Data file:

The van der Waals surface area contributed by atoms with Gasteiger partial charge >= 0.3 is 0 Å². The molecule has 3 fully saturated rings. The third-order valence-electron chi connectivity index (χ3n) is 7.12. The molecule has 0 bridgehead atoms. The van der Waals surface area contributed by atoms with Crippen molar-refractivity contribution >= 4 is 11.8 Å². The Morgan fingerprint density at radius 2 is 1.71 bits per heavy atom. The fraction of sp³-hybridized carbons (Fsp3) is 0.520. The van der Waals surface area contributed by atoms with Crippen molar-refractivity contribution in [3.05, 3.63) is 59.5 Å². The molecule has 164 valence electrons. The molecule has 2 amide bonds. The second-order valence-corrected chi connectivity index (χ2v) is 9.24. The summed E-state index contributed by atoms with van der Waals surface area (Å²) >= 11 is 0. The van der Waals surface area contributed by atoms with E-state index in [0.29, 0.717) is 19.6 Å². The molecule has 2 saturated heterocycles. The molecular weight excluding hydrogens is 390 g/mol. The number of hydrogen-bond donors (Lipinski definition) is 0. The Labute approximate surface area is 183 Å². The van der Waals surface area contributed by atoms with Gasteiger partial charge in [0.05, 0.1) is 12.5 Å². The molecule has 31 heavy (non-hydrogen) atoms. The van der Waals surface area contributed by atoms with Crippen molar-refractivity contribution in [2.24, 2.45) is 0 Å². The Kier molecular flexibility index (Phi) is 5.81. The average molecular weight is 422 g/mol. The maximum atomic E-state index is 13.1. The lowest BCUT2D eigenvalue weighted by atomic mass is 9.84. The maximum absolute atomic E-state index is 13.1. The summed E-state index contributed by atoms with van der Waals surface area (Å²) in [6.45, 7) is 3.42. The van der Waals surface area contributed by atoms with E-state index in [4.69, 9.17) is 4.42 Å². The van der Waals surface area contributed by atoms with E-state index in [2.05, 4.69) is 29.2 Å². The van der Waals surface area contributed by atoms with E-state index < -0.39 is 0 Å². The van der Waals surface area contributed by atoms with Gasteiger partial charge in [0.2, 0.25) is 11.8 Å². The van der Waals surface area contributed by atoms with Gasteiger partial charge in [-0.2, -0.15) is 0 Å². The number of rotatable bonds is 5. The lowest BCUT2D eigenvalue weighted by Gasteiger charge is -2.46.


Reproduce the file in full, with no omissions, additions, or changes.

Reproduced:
The van der Waals surface area contributed by atoms with Gasteiger partial charge >= 0.3 is 0 Å². The molecule has 3 fully saturated rings. The third-order valence-electron chi connectivity index (χ3n) is 7.12. The molecule has 0 bridgehead atoms. The van der Waals surface area contributed by atoms with Crippen molar-refractivity contribution >= 4 is 11.8 Å². The Morgan fingerprint density at radius 2 is 1.71 bits per heavy atom. The fraction of sp³-hybridized carbons (Fsp3) is 0.520. The van der Waals surface area contributed by atoms with Crippen molar-refractivity contribution in [3.05, 3.63) is 59.5 Å². The molecule has 164 valence electrons. The molecule has 2 amide bonds. The second-order valence-corrected chi connectivity index (χ2v) is 9.24. The summed E-state index contributed by atoms with van der Waals surface area (Å²) >= 11 is 0. The van der Waals surface area contributed by atoms with E-state index in [0.29, 0.717) is 19.6 Å². The molecule has 2 saturated heterocycles. The molecular weight excluding hydrogens is 390 g/mol. The number of hydrogen-bond donors (Lipinski definition) is 0. The Labute approximate surface area is 183 Å². The van der Waals surface area contributed by atoms with Gasteiger partial charge in [0.05, 0.1) is 12.5 Å². The molecule has 31 heavy (non-hydrogen) atoms. The van der Waals surface area contributed by atoms with Crippen molar-refractivity contribution in [2.24, 2.45) is 0 Å². The Kier molecular flexibility index (Phi) is 5.81. The average molecular weight is 422 g/mol. The maximum atomic E-state index is 13.1. The lowest BCUT2D eigenvalue weighted by atomic mass is 9.84. The maximum absolute atomic E-state index is 13.1. The summed E-state index contributed by atoms with van der Waals surface area (Å²) in [6.45, 7) is 3.42. The van der Waals surface area contributed by atoms with E-state index in [4.69, 9.17) is 4.42 Å². The van der Waals surface area contributed by atoms with E-state index in [2.05, 4.69) is 29.2 Å². The van der Waals surface area contributed by atoms with E-state index < -0.39 is 0 Å². The van der Waals surface area contributed by atoms with Gasteiger partial charge in [0.2, 0.25) is 11.8 Å². The van der Waals surface area contributed by atoms with Gasteiger partial charge in [-0.2, -0.15) is 0 Å². The number of rotatable bonds is 5. The lowest BCUT2D eigenvalue weighted by Gasteiger charge is -2.46.